TABLE 1Percent intensity (see Equation 2)
      Table thumbnail fx2
      Figure thumbnail gr2
      FIGURE 2Exchange behavior of PrP(89–143, P101L) fibrils observed with NMR. A, shows the assigned 1H,15N HSQC spectrum of PrP(89–143, P101L) under the conditions of a typical 0-h time point, dissolving fibrils that had not been exposed to deuterium in DMSO containing 5% D2O and 0.03% TFA-D, pH* 5. The four ambiguous glycine residues are denoted with an asterisk. B, summary of the exchange behavior of PrP(89–143, P101L) fibrils.

      DISCUSSION

      Previous solid-state NMR studies of selectively and isotopically labeled PrP(89–143, P101L) fibrils from our laboratory have demonstrated that residues 112–124 adopt an extended β-sheet conformation with evidence for conformational heterogeneity between residues 112 and 114. Furthermore, multiple quantum NMR experiments indicated that PrP(89–143, P101L) does not adopt an in-register parallel β-sheet (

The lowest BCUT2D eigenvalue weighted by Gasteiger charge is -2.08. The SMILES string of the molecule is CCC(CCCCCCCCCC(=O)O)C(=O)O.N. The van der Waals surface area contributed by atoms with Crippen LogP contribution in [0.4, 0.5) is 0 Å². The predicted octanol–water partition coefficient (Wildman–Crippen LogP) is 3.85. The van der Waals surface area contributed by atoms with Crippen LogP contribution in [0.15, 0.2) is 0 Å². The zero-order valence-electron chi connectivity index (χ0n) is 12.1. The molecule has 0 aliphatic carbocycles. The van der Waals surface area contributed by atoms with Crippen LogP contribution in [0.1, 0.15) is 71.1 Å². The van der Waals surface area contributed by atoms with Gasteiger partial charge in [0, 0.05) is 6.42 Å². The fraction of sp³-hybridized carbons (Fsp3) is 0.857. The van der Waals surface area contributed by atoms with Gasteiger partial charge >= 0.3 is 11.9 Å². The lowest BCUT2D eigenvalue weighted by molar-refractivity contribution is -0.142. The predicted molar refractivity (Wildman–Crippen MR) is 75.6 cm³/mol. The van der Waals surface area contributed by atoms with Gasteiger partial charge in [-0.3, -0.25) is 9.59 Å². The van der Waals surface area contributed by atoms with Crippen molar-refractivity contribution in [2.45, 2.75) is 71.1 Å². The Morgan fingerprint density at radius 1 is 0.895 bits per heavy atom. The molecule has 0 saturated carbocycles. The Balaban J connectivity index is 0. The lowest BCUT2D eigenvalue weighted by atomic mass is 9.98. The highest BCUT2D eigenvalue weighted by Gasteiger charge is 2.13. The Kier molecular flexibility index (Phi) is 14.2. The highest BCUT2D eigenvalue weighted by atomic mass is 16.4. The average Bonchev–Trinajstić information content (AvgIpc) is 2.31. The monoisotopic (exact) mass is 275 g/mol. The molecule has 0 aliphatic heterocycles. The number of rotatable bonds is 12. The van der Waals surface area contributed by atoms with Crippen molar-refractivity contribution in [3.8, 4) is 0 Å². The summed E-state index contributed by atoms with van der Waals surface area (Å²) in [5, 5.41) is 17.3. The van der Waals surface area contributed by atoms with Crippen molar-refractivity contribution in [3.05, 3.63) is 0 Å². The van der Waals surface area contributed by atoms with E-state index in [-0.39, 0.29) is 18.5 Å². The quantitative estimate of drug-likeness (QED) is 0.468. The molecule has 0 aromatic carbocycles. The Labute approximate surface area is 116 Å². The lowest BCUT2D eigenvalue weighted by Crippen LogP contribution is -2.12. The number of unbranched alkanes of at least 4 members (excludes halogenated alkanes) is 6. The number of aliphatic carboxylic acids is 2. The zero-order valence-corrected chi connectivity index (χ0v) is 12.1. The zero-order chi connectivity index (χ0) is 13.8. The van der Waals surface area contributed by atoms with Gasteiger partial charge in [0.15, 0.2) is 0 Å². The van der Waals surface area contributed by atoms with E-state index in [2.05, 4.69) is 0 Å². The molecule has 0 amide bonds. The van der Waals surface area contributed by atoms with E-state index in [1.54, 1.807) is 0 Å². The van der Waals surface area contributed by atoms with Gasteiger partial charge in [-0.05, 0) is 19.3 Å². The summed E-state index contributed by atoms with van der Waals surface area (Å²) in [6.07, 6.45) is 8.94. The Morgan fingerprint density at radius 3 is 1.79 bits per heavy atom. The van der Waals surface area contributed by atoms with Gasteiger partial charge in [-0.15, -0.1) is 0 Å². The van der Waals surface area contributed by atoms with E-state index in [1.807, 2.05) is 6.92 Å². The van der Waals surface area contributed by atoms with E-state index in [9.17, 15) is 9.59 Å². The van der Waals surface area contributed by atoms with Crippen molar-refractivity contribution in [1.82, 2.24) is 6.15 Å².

• Lim K.H.
      • Nguyen T.N.
      • Damo S.M.
      • Mazur T.
      • Ball H.L.
      • Prusiner S.B.
      • Pines A.
      • Wemmer D.E.
      ). To extend our knowledge of the conformation of fibrillar PrP(89–143, P101L), we measured the extent of backbone hydrogen exchange at various time points up to 6 weeks of exchange. In the most favorable cases, following hydrogen exchange with tandem proteolysis and LC-MS (HXMS) can lead to single amide resolution. Moreover, HXMS is ideally suited to study prions as it does not require isotopically labeled samples; thus, it is one of the few techniques suited to studying the conformation of PrPSc obtained directly from infected animals. The exchange behavior of natural PrPSc could then be compared with that of different constructs of recombinant or synthetic PrP, which are much more tractable to analysis.